A group of guys and their families at Rode Hard Speed Shop take part in the muddy competition of mud bogging. (Photos submitted)

A group of guys and their families at Rode Hard Speed Shop take part in the muddy competition of mud bogging. (Photos submitted)

Mud bogging – more than just getting dirty

For Ethan Rode, mud bogging is more than just competition; it’s a passion he shares with not only his buddies, but his employees and even his almost 10-year-old son.

The owner of Rode Hard Speed Shop in Rimbey usually goes out with around five to seven of his friends to compete, mainly riding in Rimbey. He recently started traveling to other events around Alberta and just got back from Forestburg where some of them got first and second place.

Rode has been taking part in mud bogging for around six years, having played around with some of his buddies at a farm in Eckville.

“They talked me into building a mud bog race truck and I’ve been hooked ever since,” he said.

“I’ve built a whole new off the wall rig for this year and it’s getting mixed results if it stays in one piece,” he added with a laugh.

Every year tends to be pretty eventful and last year was no different. Rode managed to put his mud bogger on its side.

“Usually we have somebody that’s broken down the day before the race and we’re overhauling an engine or pulling a transmission out.”

Before they left for their recent Forestburg race, Rode’s spare mud bogger lit on fire, so he rebuilt the engine, put it all back together that night with some new tires, loaded it up and managed to get in first place.

“We get a lot of late nights and we sit back and wonder why the heck we’re doing it and then we go to the event and we get first place and remember why we’re in it because it’s just a lot of fun.”

Rode said they don’t usually go for the pay out, but for the fun of it and it happens to be a big thing they do as a family.

Rode’s son Jaxson, who is nine, will be racing in his own truck next year as you have to be 10 to compete.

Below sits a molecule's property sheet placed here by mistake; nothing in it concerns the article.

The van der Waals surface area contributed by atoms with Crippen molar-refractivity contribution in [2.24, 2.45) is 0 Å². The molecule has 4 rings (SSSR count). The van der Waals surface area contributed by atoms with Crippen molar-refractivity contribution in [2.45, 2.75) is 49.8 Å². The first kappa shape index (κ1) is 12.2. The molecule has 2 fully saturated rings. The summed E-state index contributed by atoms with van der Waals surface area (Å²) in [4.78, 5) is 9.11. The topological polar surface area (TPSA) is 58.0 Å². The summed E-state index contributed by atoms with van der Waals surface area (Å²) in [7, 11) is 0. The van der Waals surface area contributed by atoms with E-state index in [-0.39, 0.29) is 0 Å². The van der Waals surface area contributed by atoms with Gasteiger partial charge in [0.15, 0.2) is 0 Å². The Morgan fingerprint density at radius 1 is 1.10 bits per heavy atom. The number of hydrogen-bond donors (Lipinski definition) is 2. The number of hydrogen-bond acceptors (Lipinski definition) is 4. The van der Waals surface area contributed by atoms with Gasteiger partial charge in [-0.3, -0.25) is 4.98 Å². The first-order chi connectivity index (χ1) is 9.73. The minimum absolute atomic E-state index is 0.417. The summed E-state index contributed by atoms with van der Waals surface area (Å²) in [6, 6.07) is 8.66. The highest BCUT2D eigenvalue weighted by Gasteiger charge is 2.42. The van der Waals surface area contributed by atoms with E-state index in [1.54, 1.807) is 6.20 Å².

“It’s something that I hope my kids look back fondly on when they get older. It’s just an awesome time.”

Ethan’s brother Graeme also takes part in mud bogging, along with the guys who work at the shop. Some of his friends also have kids who will be getting into mud bogging down the road, so it’s been a whole family affair.

One of Ethan’s friends Sean Atkinson, who has been in the derby world, built his mom a truck, which cost next to zero dollars. He let her ride shotgun at the last event, which she enjoyed, so Atkinson and his dad went in on buying her a nice mud bogger for their anniversary gift, which she will hopefully use in the upcoming Edson race.

“It’s really just one of those things you do once and it seems to get under your skin,” said Ethan.

Steven Bateman, who started working at Ethan’s shop in January, took place in his first mud bogging race this year.

“Ethan had a parts truck that was a dilapidated heap of stuff and he told me if I could get it going I could send it in the mud bogs, so that kind of intrigued me and I got it going,” said Bateman with a laugh.

He did more work to it and he won second place at the last Rimbey event.

Originally from Ukraine, Bateman had done a bit of mud bogging while there, but using a smaller buggy called a Lada Niva.

“That was actually my first vehicle. Me and a couple buddies all pitched in and I think we picked one up for $130 and got it going.”

He said the trucks are much bigger and more professional in Canada.

Bateman said he will be staying in the A Class category for one more year, which is a street class where you have to have a stock vehicle and nothing overly fancy done to it. The tires also have to be smaller than 37 inches. Next year he’s hoping to move on to the B Class, which is bigger tires, trucks and engines. There are also a few more levels above, which people can choose to compete in based on the trucks they have entered.

He and a few of the guys will head to Edson and Rimbey in September for more mud bogging races.

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